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Democrat Levy eyes GOP run for governor

The most controversial figure in New York Republican politics comes to Buffalo today, and he's not even a Republican.

Suffolk County Executive Steve Levy, a conservative Democrat exploring a Republican run for governor, is scheduled to take Western New York's political temperature today in meetings with party officials and Republican County Executive Chris Collins. But he arrives just as a firestorm erupts around him, ignited by Republican stalwarts who want no part of a Democrat carrying the GOP standard for governor.

"Steve Levy is a liberal Democrat who not only supported Shelly Silver, Eliot Spitzer and John Kerry, but in January said that Obama's stimulus package was 'manna from heaven' that would 'save lives,' " former Erie County Republican Chairman Robert E. Davis said in a letter this week to state Republicans. "How can we possibly nominate a guy who is closer to Andrew Cuomo than he is to us?"

He also suggested that state Republican Chairman Edward F. Cox, who is widely viewed as Levy's champion in the party, is encouraging Levy in order to help his son -- Christopher -- a Republican congressional candidate on Long Island.

"If he wants to be his son's campaign manager he should resign as chairman and run his son's campaign," Davis said.

But in a telephone interview late Wednesday, Levy said he offers a real alternative to Republicans who are blase about the candidacy of front-runner Rick Lazio, the former Long Island congressman. Levy said he can appeal to all parties for the fiscally conservative approach he has adopted in Suffolk County, where he was re-elected with 96 percent of the vote in 2007.

"I respect that," he said of the negative reaction to his potential candidacy. "But I'm running because of my record, which includes six straight years without a general fund property tax increase. That's the kind of fiscal acumen that cuts across all demographic and party labels."

While Lazio's forces claim to have more than two-thirds of the committee vote going into the State Republican Convention in May, Levy says he can eventually come up with the 51 percent of GOP committee members needed for the authorization to run as a Republican. He pointed out that former Massachusetts Gov. William W. Weld was poised to be the GOP candidate in 2006 until the party eventually united behind former Assembly Minority Leader John J. Faso.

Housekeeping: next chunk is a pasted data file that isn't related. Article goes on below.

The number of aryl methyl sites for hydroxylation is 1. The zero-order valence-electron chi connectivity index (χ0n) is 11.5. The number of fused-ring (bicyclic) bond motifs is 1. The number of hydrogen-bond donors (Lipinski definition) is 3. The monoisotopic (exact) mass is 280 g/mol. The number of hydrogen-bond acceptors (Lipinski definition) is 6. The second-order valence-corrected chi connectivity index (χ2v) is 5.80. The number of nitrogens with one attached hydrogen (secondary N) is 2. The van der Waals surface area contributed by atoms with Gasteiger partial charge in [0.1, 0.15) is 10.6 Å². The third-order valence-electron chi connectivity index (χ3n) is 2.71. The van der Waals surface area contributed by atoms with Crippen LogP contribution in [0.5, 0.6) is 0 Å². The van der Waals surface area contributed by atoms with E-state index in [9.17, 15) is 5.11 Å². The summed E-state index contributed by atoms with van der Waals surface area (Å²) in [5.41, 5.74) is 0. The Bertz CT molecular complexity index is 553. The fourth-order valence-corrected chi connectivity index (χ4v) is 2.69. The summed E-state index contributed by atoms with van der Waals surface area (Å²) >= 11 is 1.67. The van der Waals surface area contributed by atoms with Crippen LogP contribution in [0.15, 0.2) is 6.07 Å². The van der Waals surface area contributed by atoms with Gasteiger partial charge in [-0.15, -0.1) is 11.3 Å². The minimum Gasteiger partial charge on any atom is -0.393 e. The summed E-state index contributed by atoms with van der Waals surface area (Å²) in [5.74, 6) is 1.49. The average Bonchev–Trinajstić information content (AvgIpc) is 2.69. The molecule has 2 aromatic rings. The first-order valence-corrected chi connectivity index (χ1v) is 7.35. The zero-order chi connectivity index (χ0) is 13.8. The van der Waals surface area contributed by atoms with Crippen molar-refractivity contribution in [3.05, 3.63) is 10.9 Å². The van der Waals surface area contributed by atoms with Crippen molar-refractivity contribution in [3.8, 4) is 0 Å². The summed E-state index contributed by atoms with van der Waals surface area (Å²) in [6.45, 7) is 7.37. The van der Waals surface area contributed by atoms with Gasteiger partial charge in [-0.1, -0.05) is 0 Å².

"Things are very fluid," Levy said. "The more people who see my very specific plans to change the state, the more they will like them."

Erie County Republican Chairman James P. Domagalski, who Levy plans to meet today, has not endorsed anyone in the race -- including Buffalo developer Carl P. Paladino, who is threatening to run in a GOP primary. But he has made it clear throughout the process that he has no interest in supporting a Democrat or even a former Democrat.

Davis, who supported former Democrat Joel A. Giambra for county executive in 1999, said that situation was different because Giambra enthusiastically became a Republican and supported Republicans for office around the state. He said Wednesday the party should unite behind Lazio at this stage of the election year.

"To have this distraction in mid-March is unconscionable," Davis said.

The Lazio campaign also jumped on the potential Levy candidacy late Wednesday.

"Even liberal Democrats like Steve Levy want to be Republicans these days," said Lazio spokesman Barney Keller. "After all, Steve Levy . . . voted for the largest tax increase in New York history. All this means is that Andrew Cuomo is in deep trouble this year and we are confident Rick Lazio will be New York's next governor."

Levy would not directly answer questions about whether he will become a Republican except to say the idea is under discussion. "Some want me to switch, some say it would be a voting advantage if I'm a Democrat on the Republican line," he said, adding that participating in a Democratic primary still looms as a possibility.

Cox did not return a call seeking comment.

Meanwhile, The Buffalo News learned that Paladino plans to officially announce his candidacy on April 5 in Buffalo and then visit Rochester, Syracuse, Albany and New York over the next several days. He has also signed on Buffalo native Michael Caputo, a veteran political consultant, to manage his campaign.


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